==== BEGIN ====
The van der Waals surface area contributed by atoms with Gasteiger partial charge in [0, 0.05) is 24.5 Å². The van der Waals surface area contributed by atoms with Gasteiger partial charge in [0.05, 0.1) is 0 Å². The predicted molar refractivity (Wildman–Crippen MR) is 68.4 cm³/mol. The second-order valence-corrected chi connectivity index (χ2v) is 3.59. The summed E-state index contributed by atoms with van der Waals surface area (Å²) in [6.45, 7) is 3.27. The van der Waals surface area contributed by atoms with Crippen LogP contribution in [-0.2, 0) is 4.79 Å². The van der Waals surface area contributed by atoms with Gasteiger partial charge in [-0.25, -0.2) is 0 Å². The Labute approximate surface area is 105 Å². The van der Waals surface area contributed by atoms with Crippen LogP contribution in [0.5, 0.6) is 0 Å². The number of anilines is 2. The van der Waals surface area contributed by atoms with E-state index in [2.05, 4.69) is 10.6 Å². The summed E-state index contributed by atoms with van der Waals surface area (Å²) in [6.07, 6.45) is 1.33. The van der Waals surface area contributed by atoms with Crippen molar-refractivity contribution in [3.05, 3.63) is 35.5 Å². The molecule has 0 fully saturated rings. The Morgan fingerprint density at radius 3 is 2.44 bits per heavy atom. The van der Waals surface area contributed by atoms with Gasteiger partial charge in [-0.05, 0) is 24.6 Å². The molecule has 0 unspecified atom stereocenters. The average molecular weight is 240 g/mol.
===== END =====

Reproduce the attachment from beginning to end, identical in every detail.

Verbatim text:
The van der Waals surface area contributed by atoms with Gasteiger partial charge in [0, 0.05) is 24.5 Å². The van der Waals surface area contributed by atoms with Gasteiger partial charge in [0.05, 0.1) is 0 Å². The predicted molar refractivity (Wildman–Crippen MR) is 68.4 cm³/mol. The second-order valence-corrected chi connectivity index (χ2v) is 3.59. The summed E-state index contributed by atoms with van der Waals surface area (Å²) in [6.45, 7) is 3.27. The van der Waals surface area contributed by atoms with Crippen LogP contribution in [-0.2, 0) is 4.79 Å². The van der Waals surface area contributed by atoms with Gasteiger partial charge in [-0.25, -0.2) is 0 Å². The Labute approximate surface area is 105 Å². The van der Waals surface area contributed by atoms with Crippen LogP contribution in [0.5, 0.6) is 0 Å². The number of anilines is 2. The van der Waals surface area contributed by atoms with E-state index in [2.05, 4.69) is 10.6 Å². The summed E-state index contributed by atoms with van der Waals surface area (Å²) in [6.07, 6.45) is 1.33. The van der Waals surface area contributed by atoms with Crippen molar-refractivity contribution in [3.05, 3.63) is 35.5 Å². The molecule has 0 fully saturated rings. The Morgan fingerprint density at radius 3 is 2.44 bits per heavy atom. The van der Waals surface area contributed by atoms with Gasteiger partial charge in [-0.05, 0) is 24.6 Å². The molecule has 0 unspecified atom stereocenters. The average molecular weight is 240 g/mol.